Have you heard about the ‘Disney princess effect’?
In a nutshell, it is how the Disney princesses impact young girls by subtly teaching them that their worth is based more on their physical appearance and less on their intelligence.
It leads girls into thinking that a girl’s main goal is to be rescued by a prince or to catch a ‘prince’ and please him regardless of her personal interests or ambitions.
To counterbalance the Disney effect, girls need examples of girls who are smart, girls who use their brains. Examples of girls who take charge, who lead out, who understand that she has an unlimited potential!
Nina the Neighborhood Ninja is a children’s picture book that provides that type of example!
On her way to play soccer, Nina sees a distressed baby bird. (Notice, she wasn’t playing with dolls.)
The bird had fallen from his nest. Problem: how to get him back in it? Nina has a creative to return him to his home. Successful rescue!
She is smart.
She is strong.
She is speedy.
Next, Nina sees a cat out in the rain. The cat is scared and needs protection! Nina figures out what to do to help the poor cat. Nina is smart, strong, and speedy!
Then, Nina sees something strange in the sandbox. Why, it’s turtles that are stranded on their backs! Nina to the rescue! She is smart. She is strong. She is speedy!
Her new friends want to show Nina their appreciation so they hold a party for her. Fun!
I like this book because it uses my name! I seldom see it used in books — or on fridge magnets, bookmarks, bracelets, or any type of souvenir-y type of things.
Nina is a role model of a female super hero — of someone to look up to and emulate. She shows that girls can think, solve problems, and do hard things.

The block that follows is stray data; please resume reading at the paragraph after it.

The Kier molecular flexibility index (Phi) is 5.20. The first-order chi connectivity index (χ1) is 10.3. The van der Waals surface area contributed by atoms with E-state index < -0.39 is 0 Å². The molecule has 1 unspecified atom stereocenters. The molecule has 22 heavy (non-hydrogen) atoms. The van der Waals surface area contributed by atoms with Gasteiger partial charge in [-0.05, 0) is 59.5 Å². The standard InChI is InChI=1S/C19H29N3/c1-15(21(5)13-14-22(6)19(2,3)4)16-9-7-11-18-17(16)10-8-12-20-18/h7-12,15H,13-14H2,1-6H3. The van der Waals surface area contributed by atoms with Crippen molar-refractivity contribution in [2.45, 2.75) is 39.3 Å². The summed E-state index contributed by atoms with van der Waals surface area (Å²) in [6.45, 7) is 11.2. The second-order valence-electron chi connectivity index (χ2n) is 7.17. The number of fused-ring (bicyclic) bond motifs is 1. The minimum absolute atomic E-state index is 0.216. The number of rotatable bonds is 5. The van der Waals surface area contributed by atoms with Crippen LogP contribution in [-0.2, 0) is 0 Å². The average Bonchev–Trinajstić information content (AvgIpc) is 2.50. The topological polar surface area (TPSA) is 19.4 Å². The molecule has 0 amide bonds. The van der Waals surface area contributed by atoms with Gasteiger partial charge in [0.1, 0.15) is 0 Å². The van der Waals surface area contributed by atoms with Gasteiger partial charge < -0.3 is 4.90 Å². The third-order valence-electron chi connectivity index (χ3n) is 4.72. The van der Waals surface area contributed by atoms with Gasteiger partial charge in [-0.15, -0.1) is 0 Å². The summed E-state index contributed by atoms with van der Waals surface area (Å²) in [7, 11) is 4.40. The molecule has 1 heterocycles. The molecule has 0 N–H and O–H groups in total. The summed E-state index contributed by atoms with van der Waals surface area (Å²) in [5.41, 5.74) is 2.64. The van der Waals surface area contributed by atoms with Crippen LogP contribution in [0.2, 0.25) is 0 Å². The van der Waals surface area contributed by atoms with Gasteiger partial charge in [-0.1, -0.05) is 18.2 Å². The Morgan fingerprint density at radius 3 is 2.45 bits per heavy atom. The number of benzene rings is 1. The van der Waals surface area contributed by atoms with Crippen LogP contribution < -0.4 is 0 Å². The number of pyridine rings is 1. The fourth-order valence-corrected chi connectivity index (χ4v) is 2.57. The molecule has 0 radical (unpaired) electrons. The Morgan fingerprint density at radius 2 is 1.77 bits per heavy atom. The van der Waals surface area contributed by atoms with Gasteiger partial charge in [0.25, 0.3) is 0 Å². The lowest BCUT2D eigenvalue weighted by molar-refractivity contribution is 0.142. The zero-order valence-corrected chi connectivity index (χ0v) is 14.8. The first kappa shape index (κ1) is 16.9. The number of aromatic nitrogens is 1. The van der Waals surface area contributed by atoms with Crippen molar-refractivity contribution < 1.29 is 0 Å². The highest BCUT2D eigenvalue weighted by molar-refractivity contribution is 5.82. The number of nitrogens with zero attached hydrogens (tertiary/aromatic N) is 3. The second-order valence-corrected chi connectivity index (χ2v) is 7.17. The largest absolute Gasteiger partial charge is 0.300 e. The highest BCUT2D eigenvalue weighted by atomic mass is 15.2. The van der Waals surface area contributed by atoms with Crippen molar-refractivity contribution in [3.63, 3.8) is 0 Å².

I like the illustrations in the book. They are colorful and appealing. (I love how bedraggled Nina looks after getting soaked in the rain while rescuing the turtles.) I think that kids will enjoy the illustrations, too.
I like that Nina is not a blond hair, blue-eyed girl. That is so stereotypical for a character in a picture book. Nina is a girl of color and is a great super hero example for girls of diversity.
I like how the story repeats ‘she is smart, she is strong, she is speedy.’ That repetition provides transference and strengthens those ideas in the minds of those who read the book.
Nina the Neighborhood Ninja by Sonia Panigraphy provides a good role model for girls — a model that counterbalances the Disney effect of princesses. It shows that girls can do difficult things and that they can face obstacles and over come them.
I say that parents and grandparents should read this book over and over to their daughters and granddaughters! Let’s get that message into their heads!
Then, they should take things to the next step. They should encourage their daughters and granddaughters to use their brain, to develop critical thinking skills, to think creatively — and to be strong, smart, and speedy.
You can get a copy of Nina the Neighborhood Ninja on Amazon for $12.